For any bike that's not on a track regularly (mine included) remember that we are trading a nearly immeasurable amount of stiction for a substantially reduced seal.

Greg_E; It may be easier to take a couple thou off the existing one's than making some from scratch? I'd like to hear your results if you go through with this.
 

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Open discussion on this topic,
One thing that should be mentioned is that its not recommended to Power Wash your bike anymore or stay away from the seals . Dont think many people hand wash there bike these days ? But myself the left rear over chain lubed swingarm and sprocket is the main reason for power washing :rolleyes:
 

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One thing that should be mentioned is that its not recommended to Power Wash your bike anymore or stay away from the seals . Dont think many people hand wash there bike these days ? But myself the left rear over chain lubed swingarm and sprocket is the main reason for power washing :rolleyes:
Excellent point, especially since at least a regular city-pressure hose spray is pretty much needed to rinse the bike as you wash its individual components and areas. I don't think you can effectively rinse without spraying.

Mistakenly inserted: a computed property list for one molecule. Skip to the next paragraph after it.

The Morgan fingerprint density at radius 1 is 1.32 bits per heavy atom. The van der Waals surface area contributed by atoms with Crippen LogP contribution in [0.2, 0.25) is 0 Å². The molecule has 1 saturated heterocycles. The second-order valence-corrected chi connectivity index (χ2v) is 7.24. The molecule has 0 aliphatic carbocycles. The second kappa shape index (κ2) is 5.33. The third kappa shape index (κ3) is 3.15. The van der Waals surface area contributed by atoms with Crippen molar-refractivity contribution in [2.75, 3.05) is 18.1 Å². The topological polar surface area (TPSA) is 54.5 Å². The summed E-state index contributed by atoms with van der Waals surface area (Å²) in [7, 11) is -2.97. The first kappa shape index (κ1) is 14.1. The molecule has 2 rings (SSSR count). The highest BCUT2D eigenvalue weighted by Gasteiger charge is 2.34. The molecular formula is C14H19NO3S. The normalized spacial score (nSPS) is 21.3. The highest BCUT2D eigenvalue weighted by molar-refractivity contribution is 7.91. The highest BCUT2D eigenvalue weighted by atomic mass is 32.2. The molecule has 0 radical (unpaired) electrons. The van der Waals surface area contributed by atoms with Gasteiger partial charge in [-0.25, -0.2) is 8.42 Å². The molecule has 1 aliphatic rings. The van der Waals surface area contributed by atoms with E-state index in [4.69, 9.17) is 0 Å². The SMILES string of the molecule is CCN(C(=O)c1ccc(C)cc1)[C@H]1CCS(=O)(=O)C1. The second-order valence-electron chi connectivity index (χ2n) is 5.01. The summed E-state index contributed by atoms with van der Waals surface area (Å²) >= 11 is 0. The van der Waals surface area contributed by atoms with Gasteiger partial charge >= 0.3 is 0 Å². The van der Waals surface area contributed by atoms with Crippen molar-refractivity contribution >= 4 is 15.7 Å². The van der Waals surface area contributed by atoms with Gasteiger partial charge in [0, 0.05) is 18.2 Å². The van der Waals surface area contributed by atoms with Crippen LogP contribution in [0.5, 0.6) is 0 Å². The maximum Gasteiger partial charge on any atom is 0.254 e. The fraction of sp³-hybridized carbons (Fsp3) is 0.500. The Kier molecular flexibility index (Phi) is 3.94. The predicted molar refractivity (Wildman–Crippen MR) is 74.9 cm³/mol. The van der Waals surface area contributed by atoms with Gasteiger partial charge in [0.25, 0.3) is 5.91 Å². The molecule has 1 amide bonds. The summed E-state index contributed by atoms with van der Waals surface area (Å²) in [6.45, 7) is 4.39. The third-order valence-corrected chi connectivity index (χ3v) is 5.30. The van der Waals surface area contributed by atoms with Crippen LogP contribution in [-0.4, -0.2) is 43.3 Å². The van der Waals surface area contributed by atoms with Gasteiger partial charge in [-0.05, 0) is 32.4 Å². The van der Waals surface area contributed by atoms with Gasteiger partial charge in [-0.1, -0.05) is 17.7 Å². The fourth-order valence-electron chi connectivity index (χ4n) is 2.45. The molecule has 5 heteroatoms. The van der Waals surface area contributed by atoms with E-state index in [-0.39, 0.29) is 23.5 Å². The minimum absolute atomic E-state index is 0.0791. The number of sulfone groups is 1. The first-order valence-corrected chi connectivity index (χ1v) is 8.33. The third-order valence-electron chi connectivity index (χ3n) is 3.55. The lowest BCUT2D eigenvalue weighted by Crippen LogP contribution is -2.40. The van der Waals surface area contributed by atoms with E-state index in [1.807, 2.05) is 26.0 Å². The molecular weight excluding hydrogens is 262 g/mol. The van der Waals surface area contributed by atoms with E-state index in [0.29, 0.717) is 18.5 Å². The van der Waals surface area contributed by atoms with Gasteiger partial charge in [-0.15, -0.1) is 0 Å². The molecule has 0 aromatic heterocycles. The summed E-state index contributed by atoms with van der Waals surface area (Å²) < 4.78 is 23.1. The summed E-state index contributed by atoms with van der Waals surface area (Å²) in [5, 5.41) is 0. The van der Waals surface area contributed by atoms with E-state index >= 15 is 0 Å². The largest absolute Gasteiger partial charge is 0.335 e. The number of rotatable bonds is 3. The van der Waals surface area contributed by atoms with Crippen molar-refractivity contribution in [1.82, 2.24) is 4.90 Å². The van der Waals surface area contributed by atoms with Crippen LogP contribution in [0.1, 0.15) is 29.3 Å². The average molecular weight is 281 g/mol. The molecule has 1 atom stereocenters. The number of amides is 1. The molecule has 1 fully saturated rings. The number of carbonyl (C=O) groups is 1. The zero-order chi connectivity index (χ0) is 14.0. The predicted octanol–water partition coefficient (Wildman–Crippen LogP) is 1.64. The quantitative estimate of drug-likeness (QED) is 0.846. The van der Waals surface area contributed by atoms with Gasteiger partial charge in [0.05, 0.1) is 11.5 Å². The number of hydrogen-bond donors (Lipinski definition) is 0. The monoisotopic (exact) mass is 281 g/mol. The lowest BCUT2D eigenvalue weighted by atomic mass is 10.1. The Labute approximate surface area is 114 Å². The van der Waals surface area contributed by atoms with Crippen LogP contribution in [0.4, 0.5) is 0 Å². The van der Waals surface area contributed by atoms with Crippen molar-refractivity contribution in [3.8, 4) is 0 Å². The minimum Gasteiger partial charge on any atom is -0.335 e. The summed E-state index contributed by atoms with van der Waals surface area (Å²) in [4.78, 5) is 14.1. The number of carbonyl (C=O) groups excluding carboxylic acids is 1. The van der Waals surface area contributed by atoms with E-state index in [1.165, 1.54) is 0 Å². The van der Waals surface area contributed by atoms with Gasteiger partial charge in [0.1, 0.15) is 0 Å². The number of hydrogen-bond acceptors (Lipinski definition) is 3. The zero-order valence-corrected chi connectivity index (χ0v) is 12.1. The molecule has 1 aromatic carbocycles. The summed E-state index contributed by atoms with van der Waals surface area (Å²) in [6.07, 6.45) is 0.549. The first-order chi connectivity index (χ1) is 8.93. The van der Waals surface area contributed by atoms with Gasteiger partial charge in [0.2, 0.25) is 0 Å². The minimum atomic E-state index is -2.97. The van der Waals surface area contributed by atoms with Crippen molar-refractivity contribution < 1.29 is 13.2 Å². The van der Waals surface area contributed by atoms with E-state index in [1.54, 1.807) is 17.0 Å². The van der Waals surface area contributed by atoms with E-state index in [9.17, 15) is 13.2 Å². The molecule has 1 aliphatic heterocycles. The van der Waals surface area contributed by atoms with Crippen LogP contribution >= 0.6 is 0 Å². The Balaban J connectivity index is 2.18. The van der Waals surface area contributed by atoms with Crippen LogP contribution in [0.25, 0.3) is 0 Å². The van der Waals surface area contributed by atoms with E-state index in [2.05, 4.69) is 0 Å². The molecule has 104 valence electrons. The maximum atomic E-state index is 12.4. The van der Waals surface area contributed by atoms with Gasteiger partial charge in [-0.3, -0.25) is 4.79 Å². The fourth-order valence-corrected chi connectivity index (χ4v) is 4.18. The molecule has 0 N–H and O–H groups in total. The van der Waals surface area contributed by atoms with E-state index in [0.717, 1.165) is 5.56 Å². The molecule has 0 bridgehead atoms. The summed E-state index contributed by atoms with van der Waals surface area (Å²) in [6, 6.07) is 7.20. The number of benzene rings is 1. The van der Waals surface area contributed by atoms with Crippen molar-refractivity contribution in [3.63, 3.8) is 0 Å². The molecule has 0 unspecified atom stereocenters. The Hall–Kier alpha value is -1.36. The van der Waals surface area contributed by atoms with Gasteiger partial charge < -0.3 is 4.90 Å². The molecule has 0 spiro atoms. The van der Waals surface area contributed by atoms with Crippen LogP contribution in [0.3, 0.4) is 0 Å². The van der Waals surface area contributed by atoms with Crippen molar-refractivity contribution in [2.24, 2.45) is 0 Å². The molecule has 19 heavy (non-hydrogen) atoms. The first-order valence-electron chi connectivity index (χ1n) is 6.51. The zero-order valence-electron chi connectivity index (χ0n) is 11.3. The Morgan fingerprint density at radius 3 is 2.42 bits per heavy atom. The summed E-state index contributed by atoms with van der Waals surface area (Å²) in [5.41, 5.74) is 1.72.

Jim G
 

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Wash? If it doesn't come off with a garden hose, it will probably stay there.
Agree, IF you are using the right automotive wash soap with the garden hose.

Pressure washing also does NOT truly "clean" a surface. You cna prove this to yourself by pressure washing a surface and then running your finger, or a white piece of paper towel, over it. The finger or paper towel will come off dirty. To really clean a surface, you need to use a good soap designed for exterior automotive use and a cloth that you rinse in the wash bucket frequently.

The GOOD commercial car washes all use an initial spray only to "loosen" and remove the obvious dirt that would otherwise clog their water recycling system too quickly. They then apply soap and use power-agitated felt pads to actually remove "bonded" dirt, and then rinse with a spray using SOFTENED water (If you use unsoftened city or well water, you will have spots where the water drops dry and leave their mineral residue). Then, they dry, first with hot blowers, and then with handcloths.

Car wash soaps that are harsh enough to get at least some of the bonded dirt are also unfortunately harsh enough to significantly degrade the paint and plastics. You don't get something for nothing.

High pressure spray washing is just a poor shortcut method that gives results that at first APPARENTLY look fine, but don't stand the test of time at all.

Jim G
 

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With the spacers the wheels spin longer and the bike rolls easier. With so little power anything that lowers rolling resistance has benefits.